She prays that those people will be able to live a balanced life, enjoying their work, life and time-off in their own youth-like fashion, without being affected by the corporate system. She believes that “the people who are going to enter the work force in future need to protect their work conditions, and not leave it to other people. This is why unions and the center exist; simply having somewhere to access makes a difference.”

■There are currently 390-odd members in ACW2. Ms. Ito laughs that it is a long-way from the aim of ten thousand members. Yet, she thinks that there are many latent possibilities. Recently, “groups for poor youths and migrant workers” contacted the ACW2. Although she prefaces that it may be wishful thinking, Ms. Ito feels that “within this social divide, those who were former adversaries such as men and women, or migrant workers and Japanese people are now starting to join hands and understand each other.”
There were some calls from men to the helpline established in May. Ms. Ito says that, “in earlier days, there were many of sexual harassment calls just because of the word ‘women’ attached to the helpline. Although this may be a coincidence, this time there were none. Perhaps a kind of division has arisen within males, or a mutual understanding has developed – there were calls asking if they could call the female hotline, even if they were male. I feel a great potential in cases like this.”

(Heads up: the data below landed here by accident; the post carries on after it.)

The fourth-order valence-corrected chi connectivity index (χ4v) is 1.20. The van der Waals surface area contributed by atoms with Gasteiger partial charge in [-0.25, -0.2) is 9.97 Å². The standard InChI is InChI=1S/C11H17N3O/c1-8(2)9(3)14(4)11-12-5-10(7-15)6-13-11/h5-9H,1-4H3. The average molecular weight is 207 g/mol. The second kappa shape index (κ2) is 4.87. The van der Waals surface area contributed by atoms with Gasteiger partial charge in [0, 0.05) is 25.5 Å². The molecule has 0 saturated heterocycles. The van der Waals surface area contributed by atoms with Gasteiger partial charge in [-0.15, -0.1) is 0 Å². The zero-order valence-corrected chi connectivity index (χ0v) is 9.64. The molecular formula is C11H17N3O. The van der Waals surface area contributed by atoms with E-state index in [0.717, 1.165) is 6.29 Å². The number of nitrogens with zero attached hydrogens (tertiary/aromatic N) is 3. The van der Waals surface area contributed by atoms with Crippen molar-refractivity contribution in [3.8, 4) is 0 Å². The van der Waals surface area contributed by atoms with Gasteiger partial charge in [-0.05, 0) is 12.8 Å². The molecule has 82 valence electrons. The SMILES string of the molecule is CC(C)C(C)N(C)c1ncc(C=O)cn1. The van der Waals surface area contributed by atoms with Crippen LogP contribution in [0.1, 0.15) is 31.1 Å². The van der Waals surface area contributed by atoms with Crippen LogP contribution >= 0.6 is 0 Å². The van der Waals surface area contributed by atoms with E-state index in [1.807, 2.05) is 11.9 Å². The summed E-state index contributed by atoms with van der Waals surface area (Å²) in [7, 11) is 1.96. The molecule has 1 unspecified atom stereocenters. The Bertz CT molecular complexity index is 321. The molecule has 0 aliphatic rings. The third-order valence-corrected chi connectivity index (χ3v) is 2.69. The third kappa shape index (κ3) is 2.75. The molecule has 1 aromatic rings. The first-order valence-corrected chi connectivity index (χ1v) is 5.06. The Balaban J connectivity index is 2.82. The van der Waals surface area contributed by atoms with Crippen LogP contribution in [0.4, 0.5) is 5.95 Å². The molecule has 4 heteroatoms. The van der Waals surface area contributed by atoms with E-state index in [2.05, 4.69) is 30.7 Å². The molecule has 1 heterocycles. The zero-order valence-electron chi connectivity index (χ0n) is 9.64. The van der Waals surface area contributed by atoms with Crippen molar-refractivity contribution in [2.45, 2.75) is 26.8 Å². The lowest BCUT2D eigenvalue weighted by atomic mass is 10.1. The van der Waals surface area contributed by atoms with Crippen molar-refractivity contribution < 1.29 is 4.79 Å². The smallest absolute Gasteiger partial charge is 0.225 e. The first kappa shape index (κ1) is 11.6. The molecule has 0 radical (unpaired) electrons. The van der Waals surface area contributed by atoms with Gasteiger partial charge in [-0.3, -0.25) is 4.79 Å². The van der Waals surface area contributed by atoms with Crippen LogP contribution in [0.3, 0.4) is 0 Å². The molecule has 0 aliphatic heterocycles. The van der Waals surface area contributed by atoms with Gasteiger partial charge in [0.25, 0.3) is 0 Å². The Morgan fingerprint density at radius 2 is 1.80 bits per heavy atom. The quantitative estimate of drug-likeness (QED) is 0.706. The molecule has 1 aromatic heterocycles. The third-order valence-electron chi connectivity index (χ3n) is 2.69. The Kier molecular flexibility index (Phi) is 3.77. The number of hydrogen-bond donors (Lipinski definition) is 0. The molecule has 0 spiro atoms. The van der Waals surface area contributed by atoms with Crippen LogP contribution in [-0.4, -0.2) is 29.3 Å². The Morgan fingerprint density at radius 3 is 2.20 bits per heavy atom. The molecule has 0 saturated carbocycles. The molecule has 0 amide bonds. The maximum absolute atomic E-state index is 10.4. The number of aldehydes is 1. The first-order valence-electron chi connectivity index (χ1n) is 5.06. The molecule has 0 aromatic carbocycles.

What should both men and women do to live a “normal” life? Seeing Ms. Ito’s expectations of new alliances within the social divide, I also felt encouraged to take action. In order to overcome this “sense of resignation” towards society, it is vital for each and every one of us not to give up.